Q:

Why do cats bite when being pet?

A:

Often cats will bite when being pet as a way of expressing that they no longer wish to be pet. Some cats only like to be pet in small amounts at a time before they decide they've had enough and will let the person petting them know by biting them softly or scratching. Other cats will become severely agitated with repetitive scratching and bite hard enough to cause injuries.

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Many cats show signs that they are unhappy with the petting before they lash out and bite. Signs of agitation from an unhappy cat include ears flattening up, tensing their body, twitching their tail and becoming fidgety. Excessively petting a cat may cause them to feel excitement, arousal, static electricity and sometimes even pain.

Since all cats have different personalities and traits, some enjoy being pet more than other do. While one cat may enjoy petting for about five seconds, another cat might enjoy petting for a much longer period. It is possible to teach a cat to tolerate being pet by offering them their favorite treats after a very brief amount of petting.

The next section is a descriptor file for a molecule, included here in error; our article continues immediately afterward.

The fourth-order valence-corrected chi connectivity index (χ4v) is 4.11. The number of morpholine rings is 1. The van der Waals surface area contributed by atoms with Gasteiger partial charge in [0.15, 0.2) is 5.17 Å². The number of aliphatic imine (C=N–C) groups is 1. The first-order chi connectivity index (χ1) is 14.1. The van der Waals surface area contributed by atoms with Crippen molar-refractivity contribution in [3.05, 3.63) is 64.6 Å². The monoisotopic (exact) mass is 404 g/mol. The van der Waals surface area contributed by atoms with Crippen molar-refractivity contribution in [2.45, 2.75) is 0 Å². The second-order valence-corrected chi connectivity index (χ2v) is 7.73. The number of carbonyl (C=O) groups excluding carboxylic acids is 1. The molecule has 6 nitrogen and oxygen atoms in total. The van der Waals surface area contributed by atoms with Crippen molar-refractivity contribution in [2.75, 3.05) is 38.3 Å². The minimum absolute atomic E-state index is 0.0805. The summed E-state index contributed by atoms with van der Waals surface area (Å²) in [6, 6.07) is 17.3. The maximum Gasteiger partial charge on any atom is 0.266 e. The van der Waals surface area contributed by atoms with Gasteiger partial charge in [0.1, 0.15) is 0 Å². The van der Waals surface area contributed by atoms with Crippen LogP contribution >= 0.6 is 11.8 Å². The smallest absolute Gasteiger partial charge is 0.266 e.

Cats that get plenty of social time as kittens have a tendency to enjoy being pet more than cats with less social time during their kitten days. Enjoying being pet is also part of the cat's genetic makeup, so a cat cannot control becoming agitated with repetitive petting.

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